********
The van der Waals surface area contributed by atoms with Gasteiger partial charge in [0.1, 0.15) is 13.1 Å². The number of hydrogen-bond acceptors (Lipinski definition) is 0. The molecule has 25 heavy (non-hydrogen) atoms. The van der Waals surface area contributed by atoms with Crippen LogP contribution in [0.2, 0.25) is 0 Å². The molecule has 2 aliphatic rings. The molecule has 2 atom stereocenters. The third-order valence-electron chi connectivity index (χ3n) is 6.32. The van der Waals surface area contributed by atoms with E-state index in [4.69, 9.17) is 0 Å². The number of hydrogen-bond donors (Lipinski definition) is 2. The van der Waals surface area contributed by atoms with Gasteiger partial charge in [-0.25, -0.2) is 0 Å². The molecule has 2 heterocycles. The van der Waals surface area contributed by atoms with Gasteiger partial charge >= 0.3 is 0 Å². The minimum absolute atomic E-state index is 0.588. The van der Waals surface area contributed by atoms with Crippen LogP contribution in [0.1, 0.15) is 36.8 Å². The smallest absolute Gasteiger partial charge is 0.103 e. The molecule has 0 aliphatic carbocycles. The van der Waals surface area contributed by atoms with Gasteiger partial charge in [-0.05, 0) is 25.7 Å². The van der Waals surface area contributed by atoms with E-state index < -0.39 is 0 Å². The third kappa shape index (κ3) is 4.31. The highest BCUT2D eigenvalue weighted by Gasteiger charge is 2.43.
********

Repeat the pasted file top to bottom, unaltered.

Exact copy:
The van der Waals surface area contributed by atoms with Gasteiger partial charge in [0.1, 0.15) is 13.1 Å². The number of hydrogen-bond acceptors (Lipinski definition) is 0. The molecule has 25 heavy (non-hydrogen) atoms. The van der Waals surface area contributed by atoms with Crippen LogP contribution in [0.2, 0.25) is 0 Å². The molecule has 2 aliphatic rings. The molecule has 2 atom stereocenters. The third-order valence-electron chi connectivity index (χ3n) is 6.32. The van der Waals surface area contributed by atoms with E-state index in [4.69, 9.17) is 0 Å². The number of hydrogen-bond donors (Lipinski definition) is 2. The van der Waals surface area contributed by atoms with Gasteiger partial charge in [-0.25, -0.2) is 0 Å². The molecule has 2 heterocycles. The van der Waals surface area contributed by atoms with Gasteiger partial charge >= 0.3 is 0 Å². The minimum absolute atomic E-state index is 0.588. The van der Waals surface area contributed by atoms with Crippen LogP contribution in [0.1, 0.15) is 36.8 Å². The smallest absolute Gasteiger partial charge is 0.103 e. The molecule has 0 aliphatic carbocycles. The van der Waals surface area contributed by atoms with Gasteiger partial charge in [-0.05, 0) is 25.7 Å². The van der Waals surface area contributed by atoms with E-state index < -0.39 is 0 Å². The third kappa shape index (κ3) is 4.31. The highest BCUT2D eigenvalue weighted by Gasteiger charge is 2.43.